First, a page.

HMRC expected to get ‘much tougher’ on tax bills in 2023 – vital deadline looms in weeks | Personal Finance | Finance

Spread the love

HM Revenue and Customs (HMRC) will be collecting income tax as usual this month through the Self Assessment system. The key deadline for Britons to bear in mind is January 31, 2023 – as 2021/22 taxes must be filed by this date.

A failure to do so could mean taxpayers suffer a potentially hefty penalty, which could compound an already sizeable tax bill.

Accountancy firm BDO has warned Britons not to “bank on too much goodwill” from HMRC when it comes to deadlines.

Dawn Register, head of tax dispute resolution at BDO said: “The number of people filing their tax returns over the Christmas period was down almost 30 percent versus last year.

“HMRC’s warning that there are 5.7 million people still yet to file their returns should be a wake-up call to many that they need to take prompt action.”

READ MORE: Britons need ‘at least £33,600’ for ‘comfortable’ retirement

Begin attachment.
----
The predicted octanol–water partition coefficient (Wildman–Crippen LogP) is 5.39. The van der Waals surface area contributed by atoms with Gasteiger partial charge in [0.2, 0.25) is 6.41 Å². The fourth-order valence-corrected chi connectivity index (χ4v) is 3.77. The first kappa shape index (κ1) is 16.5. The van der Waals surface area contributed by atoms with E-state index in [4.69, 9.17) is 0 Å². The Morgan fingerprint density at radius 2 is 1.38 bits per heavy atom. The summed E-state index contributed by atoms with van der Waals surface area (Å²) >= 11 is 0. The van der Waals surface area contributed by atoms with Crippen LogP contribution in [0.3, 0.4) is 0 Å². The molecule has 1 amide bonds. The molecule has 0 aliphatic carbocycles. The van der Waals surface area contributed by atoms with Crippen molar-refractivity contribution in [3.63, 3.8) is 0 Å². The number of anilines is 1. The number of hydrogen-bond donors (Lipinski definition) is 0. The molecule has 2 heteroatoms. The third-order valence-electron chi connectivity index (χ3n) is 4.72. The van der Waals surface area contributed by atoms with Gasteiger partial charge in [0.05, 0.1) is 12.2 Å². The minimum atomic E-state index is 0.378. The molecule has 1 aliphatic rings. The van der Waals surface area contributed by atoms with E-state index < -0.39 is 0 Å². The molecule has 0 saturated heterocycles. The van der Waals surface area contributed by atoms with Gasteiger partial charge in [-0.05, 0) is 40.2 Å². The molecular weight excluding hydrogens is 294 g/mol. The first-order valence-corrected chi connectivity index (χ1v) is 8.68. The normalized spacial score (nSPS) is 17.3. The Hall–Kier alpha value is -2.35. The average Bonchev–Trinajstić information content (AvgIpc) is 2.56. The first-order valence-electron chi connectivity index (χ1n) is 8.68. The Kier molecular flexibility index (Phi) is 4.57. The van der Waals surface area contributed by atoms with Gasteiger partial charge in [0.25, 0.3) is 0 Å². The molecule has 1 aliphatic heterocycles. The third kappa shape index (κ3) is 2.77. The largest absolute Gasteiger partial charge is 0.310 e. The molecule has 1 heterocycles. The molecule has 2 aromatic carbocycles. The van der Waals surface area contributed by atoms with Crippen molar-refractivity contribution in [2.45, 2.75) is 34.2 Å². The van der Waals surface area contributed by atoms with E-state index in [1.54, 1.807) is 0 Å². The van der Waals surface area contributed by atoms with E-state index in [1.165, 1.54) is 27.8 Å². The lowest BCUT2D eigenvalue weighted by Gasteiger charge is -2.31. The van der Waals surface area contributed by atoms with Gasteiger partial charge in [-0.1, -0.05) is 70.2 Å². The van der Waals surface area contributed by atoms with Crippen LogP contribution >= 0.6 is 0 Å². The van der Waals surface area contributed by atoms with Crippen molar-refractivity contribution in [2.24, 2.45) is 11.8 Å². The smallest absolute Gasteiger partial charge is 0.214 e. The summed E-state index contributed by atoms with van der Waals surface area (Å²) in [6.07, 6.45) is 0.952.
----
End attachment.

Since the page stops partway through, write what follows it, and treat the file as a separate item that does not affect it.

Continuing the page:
Now, the Revenue is able to recover some debts directly from bank accounts, ask for security for tax debts, and use bailiffs, for example. 

As a result, BDO is warning taxpayers who are in arrears that HMRC is expected to get “much tougher” when it comes to recovering tax debts in 2023.

Ms Register added: “While HMRC is offering time to pay arrangements to those who are genuinely going to find it difficult to pay their tax on time, they’re unlikely to give any waiver for late filing or late payments and are expected to get tougher on those with outstanding debts.

“Those paying late will also be hit with higher interest charges this year. 

“The late payment interest rate is set to rise to six percent on unpaid taxes from January 6, 2023, the highest rate since November 2008.

“Taxpayers in arrears should take note.”

A time to pay arrangement could be extremely helpful for individuals who know they will not be able to pay their tax bill in full.

Some people might be able to set up a payment plan to pay in instalments, but this must be done through a formal process – and HMRC must be contacted as soon as possible. 

Individuals cannot set up a payment plan if HMRC believes they will not keep up with repayments.

There is no time limit on how long a payment plan can last, as this depends on how much someone owes and what they can afford to pay each month.

Leave a Comment